wouldn't a decision node work better in place of the fork? That would prevent you from having to "kill" the waiting token.
sorry, that wouldn't work would it.
A small correction to the above post:
In the second solution, I need to "kill" the token at the other task, not for the process instance to continue (it will, cause there is no join node), but in order to eliminate the task instance from the other actor's task list. Otherwise, if actor A finished the task, actor B would still find a pending task, and I don't want that to happen.
In one of the very recent other post in a different topic, Alex (the great) reminded me of something. You can put multiple tasks in one task-node and give each task it's own actor. You can then use the signal and end-task attributes to 'configure' the behaviour of the task-node. signal=first and end-task=yes would give the behaviour you need for 'killing the other task' at least.
The default webapp in 3.1 still renders all transitions afaik. In 3.2 custom forms can be created where you just show the specific transitions.
This looks like a combination of both, but might be a suitable solution. I at least am going to try and implement something like this for a small internal demo.
Thanks for the reply.
I see what you mean, but for what I need, multiple tasks in a task-node are not too different from one task for pooled actors (my first suggestion). The available transitions are per task-node, not per task, so I still have to decide which transitions are forbidden for the logged actor.
The ideal scenario would be having transitions per task, but I don't know if that goes against the basis of workflow philosophy (which I am starting to grasp) :-)
There IS a big difference. It is possible to have a task node cancel other tasks if one is acted upon. Multiple tasknodes each with their own task cannot do this. You have to write additional code for that.
No, I mean one task node with multiple tasks vs. one task node with one task assigned to multiple (pooled) actors.
What about an NODE-LEAVE action that evaluates who's logged in and depending on that manipulate the transitions (like for example. storing in some list the available transitions for that user)
hmmm... then I don't understand your problem correctly (I think)
Let me summarize:
- one task per tasknode and a fork
advantage: you can have a generic page which shows only the transitions for that task(node).
disadvantage: write code to cancel other task
- two tasks per tasknode and no fork
advantage: other task is cancelled if one of them is acted upon (no code)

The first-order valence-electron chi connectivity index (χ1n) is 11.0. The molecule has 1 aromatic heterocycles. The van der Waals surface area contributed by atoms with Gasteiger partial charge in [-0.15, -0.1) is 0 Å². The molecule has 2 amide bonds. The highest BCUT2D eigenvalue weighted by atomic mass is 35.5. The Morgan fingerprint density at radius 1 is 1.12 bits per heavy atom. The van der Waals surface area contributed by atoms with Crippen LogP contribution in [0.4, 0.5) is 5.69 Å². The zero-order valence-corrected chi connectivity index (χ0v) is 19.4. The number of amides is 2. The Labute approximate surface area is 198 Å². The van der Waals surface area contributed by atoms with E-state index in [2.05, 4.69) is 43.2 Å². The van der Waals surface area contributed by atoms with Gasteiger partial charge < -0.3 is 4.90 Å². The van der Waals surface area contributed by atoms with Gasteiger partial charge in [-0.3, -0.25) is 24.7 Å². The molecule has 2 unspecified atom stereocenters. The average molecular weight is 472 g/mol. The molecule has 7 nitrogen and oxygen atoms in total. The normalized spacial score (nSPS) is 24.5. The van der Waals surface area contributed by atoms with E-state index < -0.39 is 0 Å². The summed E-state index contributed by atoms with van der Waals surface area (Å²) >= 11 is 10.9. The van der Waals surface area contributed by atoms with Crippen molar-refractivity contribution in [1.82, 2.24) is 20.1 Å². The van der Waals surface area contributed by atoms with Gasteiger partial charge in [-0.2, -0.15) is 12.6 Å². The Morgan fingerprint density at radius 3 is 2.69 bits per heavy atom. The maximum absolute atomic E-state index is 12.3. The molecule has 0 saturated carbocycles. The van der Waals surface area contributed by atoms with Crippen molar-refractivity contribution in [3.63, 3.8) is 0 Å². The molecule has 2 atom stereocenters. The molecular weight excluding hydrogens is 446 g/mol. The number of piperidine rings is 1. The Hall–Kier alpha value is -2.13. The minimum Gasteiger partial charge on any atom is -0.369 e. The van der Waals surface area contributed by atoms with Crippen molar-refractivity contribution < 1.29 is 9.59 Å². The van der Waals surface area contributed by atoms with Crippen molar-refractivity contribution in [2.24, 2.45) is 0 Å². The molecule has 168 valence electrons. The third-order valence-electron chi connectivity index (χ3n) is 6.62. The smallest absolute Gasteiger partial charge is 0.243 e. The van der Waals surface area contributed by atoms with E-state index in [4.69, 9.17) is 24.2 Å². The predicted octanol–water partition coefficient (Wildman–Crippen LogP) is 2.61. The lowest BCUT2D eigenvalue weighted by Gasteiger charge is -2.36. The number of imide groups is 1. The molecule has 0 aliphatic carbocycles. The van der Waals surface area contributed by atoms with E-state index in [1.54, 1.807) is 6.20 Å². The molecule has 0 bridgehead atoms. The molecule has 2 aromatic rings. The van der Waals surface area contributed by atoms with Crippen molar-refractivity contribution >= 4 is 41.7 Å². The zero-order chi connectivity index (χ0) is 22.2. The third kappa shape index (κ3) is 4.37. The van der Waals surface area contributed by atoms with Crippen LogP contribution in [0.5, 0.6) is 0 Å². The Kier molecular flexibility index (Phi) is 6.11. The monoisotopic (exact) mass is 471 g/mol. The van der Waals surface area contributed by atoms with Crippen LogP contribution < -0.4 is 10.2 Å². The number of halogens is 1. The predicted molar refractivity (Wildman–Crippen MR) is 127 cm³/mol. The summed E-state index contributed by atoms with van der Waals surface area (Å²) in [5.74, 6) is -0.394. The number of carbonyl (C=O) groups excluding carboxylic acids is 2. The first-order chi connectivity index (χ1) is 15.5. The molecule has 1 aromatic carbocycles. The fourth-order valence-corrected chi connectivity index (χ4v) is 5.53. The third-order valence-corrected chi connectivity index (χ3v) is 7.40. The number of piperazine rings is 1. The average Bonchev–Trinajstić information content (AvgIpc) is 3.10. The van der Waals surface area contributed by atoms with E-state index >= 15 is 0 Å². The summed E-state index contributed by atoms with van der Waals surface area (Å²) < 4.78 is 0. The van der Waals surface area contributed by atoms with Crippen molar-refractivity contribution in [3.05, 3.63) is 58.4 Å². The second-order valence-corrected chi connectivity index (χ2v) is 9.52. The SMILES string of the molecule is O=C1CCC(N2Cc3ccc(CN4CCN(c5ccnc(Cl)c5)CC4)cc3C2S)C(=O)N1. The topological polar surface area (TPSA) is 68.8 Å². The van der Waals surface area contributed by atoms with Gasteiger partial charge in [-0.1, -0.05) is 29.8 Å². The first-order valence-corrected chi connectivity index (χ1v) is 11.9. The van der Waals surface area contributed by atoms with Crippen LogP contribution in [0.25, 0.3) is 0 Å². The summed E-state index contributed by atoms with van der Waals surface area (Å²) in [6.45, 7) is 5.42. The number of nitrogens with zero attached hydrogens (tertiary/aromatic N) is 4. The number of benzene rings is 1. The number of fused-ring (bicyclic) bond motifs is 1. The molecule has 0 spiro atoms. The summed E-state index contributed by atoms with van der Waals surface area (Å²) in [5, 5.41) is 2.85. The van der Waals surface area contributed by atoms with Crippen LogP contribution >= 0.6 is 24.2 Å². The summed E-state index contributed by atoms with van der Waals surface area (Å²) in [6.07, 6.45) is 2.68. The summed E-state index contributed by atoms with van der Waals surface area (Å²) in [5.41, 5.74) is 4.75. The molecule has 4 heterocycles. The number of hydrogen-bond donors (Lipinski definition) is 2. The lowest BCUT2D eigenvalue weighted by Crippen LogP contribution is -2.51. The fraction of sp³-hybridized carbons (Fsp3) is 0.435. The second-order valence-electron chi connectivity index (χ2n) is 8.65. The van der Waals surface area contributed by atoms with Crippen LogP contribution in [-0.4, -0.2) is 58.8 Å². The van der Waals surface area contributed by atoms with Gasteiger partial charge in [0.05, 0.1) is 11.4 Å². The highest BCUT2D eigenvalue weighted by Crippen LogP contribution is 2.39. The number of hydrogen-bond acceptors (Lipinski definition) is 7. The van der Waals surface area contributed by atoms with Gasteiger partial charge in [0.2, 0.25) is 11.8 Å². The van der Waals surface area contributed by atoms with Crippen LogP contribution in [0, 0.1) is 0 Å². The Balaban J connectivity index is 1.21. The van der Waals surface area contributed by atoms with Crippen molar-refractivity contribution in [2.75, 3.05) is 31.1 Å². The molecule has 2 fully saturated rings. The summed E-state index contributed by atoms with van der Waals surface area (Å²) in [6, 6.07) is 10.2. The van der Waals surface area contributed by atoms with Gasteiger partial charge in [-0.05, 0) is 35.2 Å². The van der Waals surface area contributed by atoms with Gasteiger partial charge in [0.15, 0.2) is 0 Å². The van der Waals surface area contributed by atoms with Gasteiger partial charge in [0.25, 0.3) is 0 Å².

disadvantage: create custom page per task
I'd go for the latter and imo there is more than a little difference. A custom page will be very easy with jBPM 3.2 (one copy action and one delete (of one of the transition buttons) You could even make one page with a dynamically visual buttons for taking the transitions.
Cavalera: the node leave is to late in the handling of the action. One is already selected then, so all you can do is throw an 'not-allowed' exception e.g. and handle that in the page. Not an elegant solution.
Ok, Ronald, there's some confussion here so I will summarize too.
1) My first suggestion: one task node, one task, pooled actors, no fork.
2) My second suggestion: one fork, two task nodes, one task each task-node.
3) Your (Alex's) suggestion: one task-node, two tasks, no fork.
I said there is little difference between 1) and 3).
You said there is big difference between 2) and 3)
I think we're both right, it's just that we were comparing different options :-)
You correctly pointed out the advantages and disadvantages of 2) vs 3). I say the same advantages and disadvantages of 3) apply to 1).
What I see is that either for 1) or 3), as both have only one task-node and therefore a common set of transitions, it is impossible to define at the processdefinition.xml which transitions are allowed to which actors, no matter if the task-node has one task or multiple tasks .
So If I choose 1) or 3), I have to decide at the webapp level, without any help from jBPM, if I have to render a button for this transition for that actor. It's sad that this kind of information could not be available from the processdefinition.xml through the jBPM API, but again, maybe I'm missing the point. I don't know if jBPM 3.2 will help me either.
With this in mind, now I find it easier to implement the 2) option (a fork, and killing the other task).